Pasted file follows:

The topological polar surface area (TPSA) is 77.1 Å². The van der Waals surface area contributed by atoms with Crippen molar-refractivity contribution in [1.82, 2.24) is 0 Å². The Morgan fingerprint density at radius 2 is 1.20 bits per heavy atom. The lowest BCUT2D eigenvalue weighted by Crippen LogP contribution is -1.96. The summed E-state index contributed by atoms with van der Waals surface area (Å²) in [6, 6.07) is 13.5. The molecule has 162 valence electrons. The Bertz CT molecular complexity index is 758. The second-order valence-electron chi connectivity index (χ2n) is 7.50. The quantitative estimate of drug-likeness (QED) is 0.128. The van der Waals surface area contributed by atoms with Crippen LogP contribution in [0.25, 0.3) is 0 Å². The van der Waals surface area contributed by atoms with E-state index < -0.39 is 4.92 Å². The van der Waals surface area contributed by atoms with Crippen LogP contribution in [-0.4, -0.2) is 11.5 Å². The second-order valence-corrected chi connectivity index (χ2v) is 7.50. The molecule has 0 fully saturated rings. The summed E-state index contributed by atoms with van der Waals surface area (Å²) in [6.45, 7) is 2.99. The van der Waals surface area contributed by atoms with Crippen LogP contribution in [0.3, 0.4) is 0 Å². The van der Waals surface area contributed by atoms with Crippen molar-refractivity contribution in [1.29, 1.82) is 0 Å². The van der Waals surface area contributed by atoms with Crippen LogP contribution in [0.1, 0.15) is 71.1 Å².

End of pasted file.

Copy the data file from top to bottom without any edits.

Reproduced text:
The topological polar surface area (TPSA) is 77.1 Å². The van der Waals surface area contributed by atoms with Crippen molar-refractivity contribution in [1.82, 2.24) is 0 Å². The Morgan fingerprint density at radius 2 is 1.20 bits per heavy atom. The lowest BCUT2D eigenvalue weighted by Crippen LogP contribution is -1.96. The summed E-state index contributed by atoms with van der Waals surface area (Å²) in [6, 6.07) is 13.5. The molecule has 162 valence electrons. The Bertz CT molecular complexity index is 758. The second-order valence-electron chi connectivity index (χ2n) is 7.50. The quantitative estimate of drug-likeness (QED) is 0.128. The van der Waals surface area contributed by atoms with Crippen LogP contribution in [0.25, 0.3) is 0 Å². The van der Waals surface area contributed by atoms with E-state index < -0.39 is 4.92 Å². The van der Waals surface area contributed by atoms with Crippen LogP contribution in [-0.4, -0.2) is 11.5 Å². The second-order valence-corrected chi connectivity index (χ2v) is 7.50. The molecule has 0 fully saturated rings. The summed E-state index contributed by atoms with van der Waals surface area (Å²) in [6.45, 7) is 2.99. The van der Waals surface area contributed by atoms with Crippen LogP contribution in [0.3, 0.4) is 0 Å². The van der Waals surface area contributed by atoms with Crippen molar-refractivity contribution in [1.29, 1.82) is 0 Å². The van der Waals surface area contributed by atoms with Crippen LogP contribution in [0.1, 0.15) is 71.1 Å².